Where does global warming pollution come from?
Global warming pollution comes from our cars, factories, homes, and power plants when we burn fossil fuels such as oil, coal, and gasoline. The result is a blanket of pollution that traps heat around the earth, which causes global warming.
What impact do I have on global warming?
Each person in the United States is responsible for the release of approximately 20 tons of global warming pollution each year. That is enough global warming gas to fill 15-20 hot air balloons, 30 feet across, per person! In fact, the United States has only 5 percent of the world’s population but emits 25 percent of all global warming pollution – more than any other country!
Why should I care about global warming?
Maine already is seeing the warning signs of global warming, with sea level rise, beach erosion and increased temperatures. Maine’s cold weather sports such as skiing and ice fishing, our forests, our fishing industry, even our maple syrup industry are at risk. For more information check out NRCM’s publication, “Global Warming in Maine: Warning Signs, Winning Solutions” .
What can I do about global warming?
You can reduce your use of fossil fuels, use energy more efficiently, and switch to cleaner and non-polluting sources of energy to reduce your contribution to global warming.
Transportation and Global Warming
The largest source of global warming pollution in Maine comes from the cars and trucks we drive. For every gallon of gasoline we use, we release 20 pounds of carbon dioxide into the atmosphere. Other types of global warming pollution are also produced from the air conditioning system and other components in cars and trucks.
To reduce global warming pollution from our cars and trucks, we need to drive less, drive “cleaner” cars, carpool, vanpool, telecommute, and take public transportation when possible.
Go to our Cleaner Cars page to see our “Maine Buying Guide to Cleaner Cars,” information on hybrid vehicles, and our recent report, “Driving Global Warming: Commuting in Maine and its Contribution to Global Warming.”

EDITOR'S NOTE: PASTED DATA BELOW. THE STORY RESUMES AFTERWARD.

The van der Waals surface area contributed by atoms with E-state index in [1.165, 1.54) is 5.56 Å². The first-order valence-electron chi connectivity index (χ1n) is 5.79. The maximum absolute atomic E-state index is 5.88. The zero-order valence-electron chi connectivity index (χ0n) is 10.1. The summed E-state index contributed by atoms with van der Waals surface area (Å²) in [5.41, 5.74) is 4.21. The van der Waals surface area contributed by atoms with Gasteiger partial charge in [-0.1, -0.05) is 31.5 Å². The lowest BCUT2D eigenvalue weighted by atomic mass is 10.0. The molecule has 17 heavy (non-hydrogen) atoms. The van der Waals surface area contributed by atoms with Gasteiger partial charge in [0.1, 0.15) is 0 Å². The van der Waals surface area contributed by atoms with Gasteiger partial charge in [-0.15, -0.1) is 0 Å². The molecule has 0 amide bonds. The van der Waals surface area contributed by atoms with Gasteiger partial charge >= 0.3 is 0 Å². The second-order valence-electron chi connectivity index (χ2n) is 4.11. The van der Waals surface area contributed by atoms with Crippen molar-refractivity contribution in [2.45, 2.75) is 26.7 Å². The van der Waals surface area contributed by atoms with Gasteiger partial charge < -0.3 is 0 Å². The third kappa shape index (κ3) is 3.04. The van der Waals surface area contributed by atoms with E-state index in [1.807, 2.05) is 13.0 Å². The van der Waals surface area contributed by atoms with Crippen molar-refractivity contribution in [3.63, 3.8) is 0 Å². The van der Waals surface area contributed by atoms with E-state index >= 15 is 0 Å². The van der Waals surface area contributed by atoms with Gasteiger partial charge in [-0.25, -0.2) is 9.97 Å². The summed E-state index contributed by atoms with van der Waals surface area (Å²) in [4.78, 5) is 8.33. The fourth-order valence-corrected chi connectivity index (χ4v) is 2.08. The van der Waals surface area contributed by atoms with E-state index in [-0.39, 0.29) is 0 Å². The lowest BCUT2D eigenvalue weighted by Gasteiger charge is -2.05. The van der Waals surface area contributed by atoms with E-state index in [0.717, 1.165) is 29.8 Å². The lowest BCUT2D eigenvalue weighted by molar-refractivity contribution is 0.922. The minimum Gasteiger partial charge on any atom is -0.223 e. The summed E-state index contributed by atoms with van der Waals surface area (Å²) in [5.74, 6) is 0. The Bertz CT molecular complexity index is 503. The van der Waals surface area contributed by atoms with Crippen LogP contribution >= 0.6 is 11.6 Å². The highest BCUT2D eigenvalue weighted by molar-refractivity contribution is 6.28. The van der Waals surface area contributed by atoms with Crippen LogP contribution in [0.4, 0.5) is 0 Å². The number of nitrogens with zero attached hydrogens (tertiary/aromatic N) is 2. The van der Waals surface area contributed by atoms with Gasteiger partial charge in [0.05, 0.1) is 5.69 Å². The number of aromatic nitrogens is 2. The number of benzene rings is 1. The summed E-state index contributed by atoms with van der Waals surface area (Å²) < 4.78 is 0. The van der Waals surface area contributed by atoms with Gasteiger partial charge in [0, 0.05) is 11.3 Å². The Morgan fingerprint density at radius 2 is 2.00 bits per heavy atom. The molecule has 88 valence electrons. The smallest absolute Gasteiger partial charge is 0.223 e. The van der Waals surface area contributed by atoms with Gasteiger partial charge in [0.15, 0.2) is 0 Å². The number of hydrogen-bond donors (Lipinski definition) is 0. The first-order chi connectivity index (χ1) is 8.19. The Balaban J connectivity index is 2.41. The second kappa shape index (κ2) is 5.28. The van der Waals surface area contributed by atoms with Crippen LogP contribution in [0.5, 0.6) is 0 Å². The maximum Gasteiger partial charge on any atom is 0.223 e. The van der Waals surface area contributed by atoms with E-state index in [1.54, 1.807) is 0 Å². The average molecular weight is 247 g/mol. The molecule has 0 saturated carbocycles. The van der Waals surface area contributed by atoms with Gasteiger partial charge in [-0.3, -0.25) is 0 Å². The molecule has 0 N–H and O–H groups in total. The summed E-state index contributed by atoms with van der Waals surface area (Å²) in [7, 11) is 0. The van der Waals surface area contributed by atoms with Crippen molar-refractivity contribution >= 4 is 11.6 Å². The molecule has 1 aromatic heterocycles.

Residential Energy Use
A large source of global warming pollution in Maine comes from the energy we use to heat our homes, heat our water, and run appliances and lighting in residential buildings. We can make our homes more energy-efficient by weather proofing; using more efficient appliances and light bulbs, and by purchasing renewable energy.
Go to our Energy Efficient Products and Tips for the Home page for more information on how you can save energy, money and reduce your global warming pollution.
How does what I do here in Maine affect the planet?
Global warming pollution knows no boundaries. It enters the atmosphere, spreads across the globe, and traps heat around the earth for 50-200 years after it is emitted. That is why we need to reduce global warming pollution now, because our children, and their children, will still feel the effects of global warming for years to come. Currently, the levels of carbon dioxide in the atmosphere are at their highest levels in hundreds of thousands of years.
What is Maine doing about global warming?
Maine was the first state-in-the nation to pass global warming legislation codifying global warming pollution reduction goals in order to help combat global warming. Maine has committed to reducing global warming pollution to 1990 levels by 2010, 10 percent below those levels by 2020 and by a sufficient amount to avert the threat of global warming over the longer term, which will most likely be 75 percent. Maine has also adopted a Climate Action Plan with 54 statewide specific measures that need to be adopted in order to reach these goals. NRCM has been working with a coalition of Maine organizations over the last three years to support adoption of these measures.
Check out our Global Warming Pollution page to see Maine’s “Climate Action Plan”, the Maine Global Warming Action Coalition and more.